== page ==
McKibban, who has taught college academia professionally for 18 years and at the university since 2009, said Hurt had been going through a lot this semester.
“When I say she was unique, she had some major stressors, like many people do, but she had many stressors that many college students should not have to deal with,” McKibban said. “In spite of that she was always so positive…just positive and hopeful.”
At the beginning of the semester and up until just a few weeks ago, McKibban said she had been working closely with Hurt.
“Just keeping her in the loop after she decided to sit out part of the semester to keep her memory fresh and skills sharp so when she came back in the fall she didn’t fall behind,” McKibban said.
Friends of Hurt describe her as a social butterfly with ample friends and somebody that everyone knew and liked.
“I actually met her here at USI through mutual friends,” senior radio television major Townsend Outlaw said. “I feel like almost everyone knew her and she was always smiling. I have never seen someone so joyful. Her smile is probably the number one thing I will always remember.”
Outlaw said just last Friday she had invited some friends along with Hurt over for a birthday party.
“We actually invited her over for my roommates birthday but she never responded,” Outlaw said. “We thought maybe she got a new number or her phone was off. When I found out I was in a pure state of shock, I couldn’t believe it. She is the first friend I have ever had that’s passed away, and it’s hard to even fathom that someone you use to spend time with is gone. It’s a tragedy.”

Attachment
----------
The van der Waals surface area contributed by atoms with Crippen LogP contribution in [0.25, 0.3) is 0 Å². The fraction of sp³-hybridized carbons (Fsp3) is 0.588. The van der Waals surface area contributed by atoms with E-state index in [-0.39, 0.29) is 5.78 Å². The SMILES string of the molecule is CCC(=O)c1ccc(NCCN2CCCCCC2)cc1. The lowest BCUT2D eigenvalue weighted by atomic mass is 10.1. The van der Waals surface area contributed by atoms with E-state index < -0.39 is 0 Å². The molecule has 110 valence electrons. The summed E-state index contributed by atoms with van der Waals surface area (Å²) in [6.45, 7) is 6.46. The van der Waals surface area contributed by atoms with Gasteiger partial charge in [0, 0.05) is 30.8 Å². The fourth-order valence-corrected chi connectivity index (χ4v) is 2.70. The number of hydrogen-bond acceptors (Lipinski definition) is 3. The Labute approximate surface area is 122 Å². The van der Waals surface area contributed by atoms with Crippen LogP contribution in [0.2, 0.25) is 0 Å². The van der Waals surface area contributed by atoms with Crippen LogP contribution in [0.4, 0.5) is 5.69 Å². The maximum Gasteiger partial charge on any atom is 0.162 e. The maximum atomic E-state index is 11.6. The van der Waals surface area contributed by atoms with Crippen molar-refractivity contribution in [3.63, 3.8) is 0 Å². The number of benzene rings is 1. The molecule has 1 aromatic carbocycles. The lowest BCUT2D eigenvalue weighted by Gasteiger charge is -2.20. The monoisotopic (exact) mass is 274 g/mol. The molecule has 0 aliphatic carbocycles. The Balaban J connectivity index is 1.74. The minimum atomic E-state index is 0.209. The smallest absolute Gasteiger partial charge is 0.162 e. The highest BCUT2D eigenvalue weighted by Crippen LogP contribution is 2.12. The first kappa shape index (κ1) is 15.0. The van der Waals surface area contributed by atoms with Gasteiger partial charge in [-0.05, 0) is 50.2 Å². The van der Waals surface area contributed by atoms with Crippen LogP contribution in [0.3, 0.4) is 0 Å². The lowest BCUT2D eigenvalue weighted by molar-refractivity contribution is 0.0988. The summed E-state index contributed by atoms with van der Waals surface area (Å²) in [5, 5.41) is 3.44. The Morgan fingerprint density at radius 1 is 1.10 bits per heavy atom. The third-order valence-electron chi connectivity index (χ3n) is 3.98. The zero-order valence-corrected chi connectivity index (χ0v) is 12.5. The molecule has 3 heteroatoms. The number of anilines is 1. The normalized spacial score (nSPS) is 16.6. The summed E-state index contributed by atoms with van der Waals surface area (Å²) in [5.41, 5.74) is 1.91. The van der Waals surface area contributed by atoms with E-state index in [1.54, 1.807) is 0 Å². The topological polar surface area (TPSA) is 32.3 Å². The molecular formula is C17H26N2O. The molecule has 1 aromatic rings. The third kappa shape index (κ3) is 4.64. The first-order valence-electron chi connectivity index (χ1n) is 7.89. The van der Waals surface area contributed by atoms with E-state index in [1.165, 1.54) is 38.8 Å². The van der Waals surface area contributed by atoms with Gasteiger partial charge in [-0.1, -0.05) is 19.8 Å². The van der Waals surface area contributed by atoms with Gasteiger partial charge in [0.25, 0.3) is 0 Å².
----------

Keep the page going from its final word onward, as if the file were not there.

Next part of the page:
Friends also said that the psychology department had been familiar with Hurt for years.
“It’s a hard loss,” McKibban said. “Losing a student is inevitable. It comes with life and it is never easy, but what makes (Hurt) a special one is we worked closely with her and she kept in contact.”
McKibban said the psychology department was part of Hurt’s identity and despite her struggles she never hesitated to keep them in the loop.
“She just couldn’t stay away,” McKibban said. “For her to come up here even though she wasn’t taking a class, just her being here to communicate with us, that was so important.”
Moving forward McKibban said she just wants all students to remember Hurt for her positivity.
“(Hurt) despite any struggles she ever talked about…she was one of the most genuine, kind, curious and intelligent students I have ever come across in my 18 years of teaching, and that is what makes this so hard,” McKibban said. “She was great, just a great human being.”
According to Hurt’s online obituary she was a 2013 graduate of FJ Reitz High School.
Funeral services for Hurt will be held 10 a.m. Thursday at Pierre Funeral Home on West Franklin Street.
Memorial contributions may be made to Riley Children’s Hospital.
Hurt’s family was not immediately available for comment.
The Vanderburgh County Coroner had not filed a public autopsy report at press time.